When you’re shopping for something as big and important as an air conditioner, it can be overwhelming. You only need one air conditioner for your home, and yet there is such a variety of options to choose from, it can turn frustrating quickly if you don’t have the information you need.
That’s what we are here for! First off, no matter what air conditioner you choose, we’re the experts to install it for you. We know how to properly install your system so it will work as efficiently and effectively as possible. Read on to learn about your options and make an educated decision.
Central Air Conditioners
Central air conditioners, or “split-system” air conditioners, are the traditional model found in most homes today, and for good reason. Models designed in the last decade have become even more efficient and powerful than those of just 20 years ago.
Plus, there are highly-efficient options you can choose from such as variable speed air conditioners or inverter drive central AC systems. These options operate with 2 or 3 different fan speeds, which makes them more efficient since you don’t have to run them at full power on a mildly warm day.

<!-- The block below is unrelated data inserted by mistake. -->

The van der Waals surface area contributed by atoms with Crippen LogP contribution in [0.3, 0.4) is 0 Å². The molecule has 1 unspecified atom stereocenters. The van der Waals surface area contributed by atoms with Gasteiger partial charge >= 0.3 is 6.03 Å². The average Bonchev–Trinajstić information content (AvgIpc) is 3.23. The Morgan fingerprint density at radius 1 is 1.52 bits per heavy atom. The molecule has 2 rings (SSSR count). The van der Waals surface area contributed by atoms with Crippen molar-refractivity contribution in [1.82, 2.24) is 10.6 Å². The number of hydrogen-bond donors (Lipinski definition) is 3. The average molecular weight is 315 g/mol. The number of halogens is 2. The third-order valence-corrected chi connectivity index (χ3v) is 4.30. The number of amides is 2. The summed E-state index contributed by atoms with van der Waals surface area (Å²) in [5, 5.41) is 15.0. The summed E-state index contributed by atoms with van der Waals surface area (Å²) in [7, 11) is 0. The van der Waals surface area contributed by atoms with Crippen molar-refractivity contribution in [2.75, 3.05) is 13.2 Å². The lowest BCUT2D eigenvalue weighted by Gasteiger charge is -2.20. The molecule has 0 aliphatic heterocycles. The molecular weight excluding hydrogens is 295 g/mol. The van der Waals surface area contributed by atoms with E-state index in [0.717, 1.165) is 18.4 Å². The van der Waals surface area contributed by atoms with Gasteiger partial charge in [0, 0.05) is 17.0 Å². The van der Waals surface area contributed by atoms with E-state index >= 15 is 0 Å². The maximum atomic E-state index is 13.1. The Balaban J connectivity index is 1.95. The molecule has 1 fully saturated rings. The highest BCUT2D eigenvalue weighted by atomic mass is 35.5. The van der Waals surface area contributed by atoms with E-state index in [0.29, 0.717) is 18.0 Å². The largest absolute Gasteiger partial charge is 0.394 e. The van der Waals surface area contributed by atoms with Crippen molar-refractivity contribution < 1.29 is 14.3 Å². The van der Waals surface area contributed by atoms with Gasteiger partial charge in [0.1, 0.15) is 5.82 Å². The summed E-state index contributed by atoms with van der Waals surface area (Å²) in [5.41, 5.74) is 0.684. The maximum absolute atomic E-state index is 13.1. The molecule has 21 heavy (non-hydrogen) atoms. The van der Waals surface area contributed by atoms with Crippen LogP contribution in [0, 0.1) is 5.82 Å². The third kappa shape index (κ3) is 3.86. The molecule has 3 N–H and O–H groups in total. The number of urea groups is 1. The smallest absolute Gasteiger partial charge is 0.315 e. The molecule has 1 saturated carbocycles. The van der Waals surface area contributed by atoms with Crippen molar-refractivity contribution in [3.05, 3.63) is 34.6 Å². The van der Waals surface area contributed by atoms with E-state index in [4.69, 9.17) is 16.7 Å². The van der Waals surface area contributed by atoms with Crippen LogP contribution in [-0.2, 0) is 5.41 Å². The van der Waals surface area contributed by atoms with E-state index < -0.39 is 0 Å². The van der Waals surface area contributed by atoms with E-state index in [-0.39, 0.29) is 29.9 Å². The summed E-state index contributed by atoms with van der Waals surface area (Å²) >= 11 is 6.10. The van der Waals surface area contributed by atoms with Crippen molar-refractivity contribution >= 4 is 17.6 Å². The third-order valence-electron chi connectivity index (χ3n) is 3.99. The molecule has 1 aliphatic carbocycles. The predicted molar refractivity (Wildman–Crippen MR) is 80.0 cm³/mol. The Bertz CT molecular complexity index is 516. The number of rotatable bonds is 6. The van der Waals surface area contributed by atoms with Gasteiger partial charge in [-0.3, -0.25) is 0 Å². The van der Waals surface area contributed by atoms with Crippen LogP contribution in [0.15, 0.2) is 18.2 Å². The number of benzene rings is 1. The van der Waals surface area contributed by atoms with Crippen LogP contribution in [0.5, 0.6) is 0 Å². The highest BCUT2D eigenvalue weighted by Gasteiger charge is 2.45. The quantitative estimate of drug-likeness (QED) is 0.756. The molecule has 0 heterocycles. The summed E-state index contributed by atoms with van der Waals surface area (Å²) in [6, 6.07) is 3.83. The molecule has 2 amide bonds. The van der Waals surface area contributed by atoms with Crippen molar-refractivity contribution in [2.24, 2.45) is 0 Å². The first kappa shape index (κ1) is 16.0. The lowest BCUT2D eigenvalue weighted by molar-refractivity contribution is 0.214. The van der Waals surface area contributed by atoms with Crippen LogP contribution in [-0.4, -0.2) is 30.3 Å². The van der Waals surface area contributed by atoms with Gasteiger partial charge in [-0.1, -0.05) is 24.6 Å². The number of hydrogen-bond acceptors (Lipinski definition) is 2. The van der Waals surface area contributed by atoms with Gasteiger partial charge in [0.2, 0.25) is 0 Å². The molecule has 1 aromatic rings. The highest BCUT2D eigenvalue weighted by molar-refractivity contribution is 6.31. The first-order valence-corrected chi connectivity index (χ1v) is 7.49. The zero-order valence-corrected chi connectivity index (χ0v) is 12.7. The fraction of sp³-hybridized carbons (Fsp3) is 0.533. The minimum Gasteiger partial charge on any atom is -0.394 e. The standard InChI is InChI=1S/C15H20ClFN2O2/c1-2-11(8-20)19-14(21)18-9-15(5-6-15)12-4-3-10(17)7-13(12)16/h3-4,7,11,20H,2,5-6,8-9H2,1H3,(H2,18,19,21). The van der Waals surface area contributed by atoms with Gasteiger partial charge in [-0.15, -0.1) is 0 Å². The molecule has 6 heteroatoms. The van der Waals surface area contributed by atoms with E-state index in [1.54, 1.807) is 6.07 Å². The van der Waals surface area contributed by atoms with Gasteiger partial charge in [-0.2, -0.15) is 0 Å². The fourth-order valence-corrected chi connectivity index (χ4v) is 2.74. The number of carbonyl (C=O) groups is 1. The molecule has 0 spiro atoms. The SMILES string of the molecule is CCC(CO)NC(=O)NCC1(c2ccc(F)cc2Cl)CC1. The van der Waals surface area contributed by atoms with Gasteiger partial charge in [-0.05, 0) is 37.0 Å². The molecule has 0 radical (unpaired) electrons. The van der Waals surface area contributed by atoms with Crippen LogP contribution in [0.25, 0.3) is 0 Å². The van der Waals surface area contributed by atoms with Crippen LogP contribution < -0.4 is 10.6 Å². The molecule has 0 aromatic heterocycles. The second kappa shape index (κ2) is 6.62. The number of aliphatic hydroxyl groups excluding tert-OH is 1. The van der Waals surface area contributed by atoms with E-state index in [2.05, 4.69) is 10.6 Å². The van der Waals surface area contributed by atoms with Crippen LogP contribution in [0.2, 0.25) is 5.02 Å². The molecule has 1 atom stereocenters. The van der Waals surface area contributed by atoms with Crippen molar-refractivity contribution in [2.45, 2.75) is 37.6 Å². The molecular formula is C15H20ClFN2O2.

Heat pump systems are very similar in set-up to single-split central air conditioners in the way they operate. They pull hot air out of your home and put it through a refrigerant process within the system using different coils, the compressor, and the condenser, all in order to return chilled air back into your home.
What makes the heat pump system different though, is that it has a component called the reversing valve that switches the flow of refrigerant so the system can operate as not only a cooling system but also as a heating system.
Heat pumps have become increasingly popular in our area, and are more efficient than furnaces in the winter because instead of generating heat, they transfer heat.
Ductless systems take the heat pump concept one step further. They do operate on heat pump technology, but unlike their predecessors or central air conditioners, they don’t require ducts!
Instead, the outdoor unit of a ductless system can be connected to up to 4 indoor air handlers via a conduit. This conduit contains a power line, condensate drain line, and refrigerant line, and is routed through a hole that we drill in your drywall.
The air handlers can be mounted high up on the walls in the rooms where they are needed and can be independently controlled from one another, so you don’t need to cool (or heat) the whole entire home just to make one room more comfortable. For instance, if you’re cooking in the kitchen, but your north-facing bedroom is nice and cool, then you can set the thermostat for the air handler near the kitchen lower than the one in the bedroom, or you can choose not to turn off the one in the bedroom altogether.